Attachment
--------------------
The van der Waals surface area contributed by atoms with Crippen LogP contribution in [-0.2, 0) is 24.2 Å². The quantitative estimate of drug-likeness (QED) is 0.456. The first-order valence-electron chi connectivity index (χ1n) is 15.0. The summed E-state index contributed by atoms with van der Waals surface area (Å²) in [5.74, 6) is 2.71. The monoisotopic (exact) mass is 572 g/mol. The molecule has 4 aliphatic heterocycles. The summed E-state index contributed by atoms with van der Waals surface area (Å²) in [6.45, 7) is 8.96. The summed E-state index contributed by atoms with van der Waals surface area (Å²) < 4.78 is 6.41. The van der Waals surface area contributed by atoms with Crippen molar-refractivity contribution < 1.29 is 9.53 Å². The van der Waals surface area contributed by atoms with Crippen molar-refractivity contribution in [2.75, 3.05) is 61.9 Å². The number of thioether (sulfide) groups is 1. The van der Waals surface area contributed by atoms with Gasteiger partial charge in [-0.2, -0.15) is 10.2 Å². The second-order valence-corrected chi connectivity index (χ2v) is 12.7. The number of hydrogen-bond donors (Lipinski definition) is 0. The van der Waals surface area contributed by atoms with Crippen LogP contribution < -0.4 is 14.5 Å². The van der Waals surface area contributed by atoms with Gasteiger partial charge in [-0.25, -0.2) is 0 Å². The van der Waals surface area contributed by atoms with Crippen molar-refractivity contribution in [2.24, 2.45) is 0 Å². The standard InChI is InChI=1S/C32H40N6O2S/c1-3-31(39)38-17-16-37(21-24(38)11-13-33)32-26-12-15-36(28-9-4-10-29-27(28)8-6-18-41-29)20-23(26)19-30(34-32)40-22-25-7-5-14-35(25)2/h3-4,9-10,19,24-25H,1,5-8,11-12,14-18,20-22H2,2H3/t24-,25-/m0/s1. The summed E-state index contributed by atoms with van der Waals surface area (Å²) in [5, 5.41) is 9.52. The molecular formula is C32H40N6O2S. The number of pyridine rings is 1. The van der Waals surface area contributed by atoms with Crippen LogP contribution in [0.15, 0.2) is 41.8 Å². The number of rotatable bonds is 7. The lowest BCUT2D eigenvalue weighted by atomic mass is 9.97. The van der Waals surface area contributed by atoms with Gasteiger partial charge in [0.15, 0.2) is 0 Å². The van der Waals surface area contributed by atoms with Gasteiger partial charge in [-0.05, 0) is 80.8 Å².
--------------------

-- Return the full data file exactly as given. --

The van der Waals surface area contributed by atoms with Crippen LogP contribution in [-0.2, 0) is 24.2 Å². The quantitative estimate of drug-likeness (QED) is 0.456. The first-order valence-electron chi connectivity index (χ1n) is 15.0. The summed E-state index contributed by atoms with van der Waals surface area (Å²) in [5.74, 6) is 2.71. The monoisotopic (exact) mass is 572 g/mol. The molecule has 4 aliphatic heterocycles. The summed E-state index contributed by atoms with van der Waals surface area (Å²) in [6.45, 7) is 8.96. The summed E-state index contributed by atoms with van der Waals surface area (Å²) < 4.78 is 6.41. The van der Waals surface area contributed by atoms with Crippen molar-refractivity contribution < 1.29 is 9.53 Å². The van der Waals surface area contributed by atoms with Crippen molar-refractivity contribution in [2.75, 3.05) is 61.9 Å². The number of thioether (sulfide) groups is 1. The van der Waals surface area contributed by atoms with Gasteiger partial charge in [-0.2, -0.15) is 10.2 Å². The second-order valence-corrected chi connectivity index (χ2v) is 12.7. The number of hydrogen-bond donors (Lipinski definition) is 0. The van der Waals surface area contributed by atoms with Crippen LogP contribution < -0.4 is 14.5 Å². The van der Waals surface area contributed by atoms with Gasteiger partial charge in [-0.25, -0.2) is 0 Å². The van der Waals surface area contributed by atoms with Crippen molar-refractivity contribution in [2.24, 2.45) is 0 Å². The standard InChI is InChI=1S/C32H40N6O2S/c1-3-31(39)38-17-16-37(21-24(38)11-13-33)32-26-12-15-36(28-9-4-10-29-27(28)8-6-18-41-29)20-23(26)19-30(34-32)40-22-25-7-5-14-35(25)2/h3-4,9-10,19,24-25H,1,5-8,11-12,14-18,20-22H2,2H3/t24-,25-/m0/s1. The summed E-state index contributed by atoms with van der Waals surface area (Å²) in [5, 5.41) is 9.52. The molecular formula is C32H40N6O2S. The number of pyridine rings is 1. The van der Waals surface area contributed by atoms with Crippen LogP contribution in [0.15, 0.2) is 41.8 Å². The number of rotatable bonds is 7. The lowest BCUT2D eigenvalue weighted by atomic mass is 9.97. The van der Waals surface area contributed by atoms with Gasteiger partial charge in [0.15, 0.2) is 0 Å². The van der Waals surface area contributed by atoms with Gasteiger partial charge in [-0.05, 0) is 80.8 Å².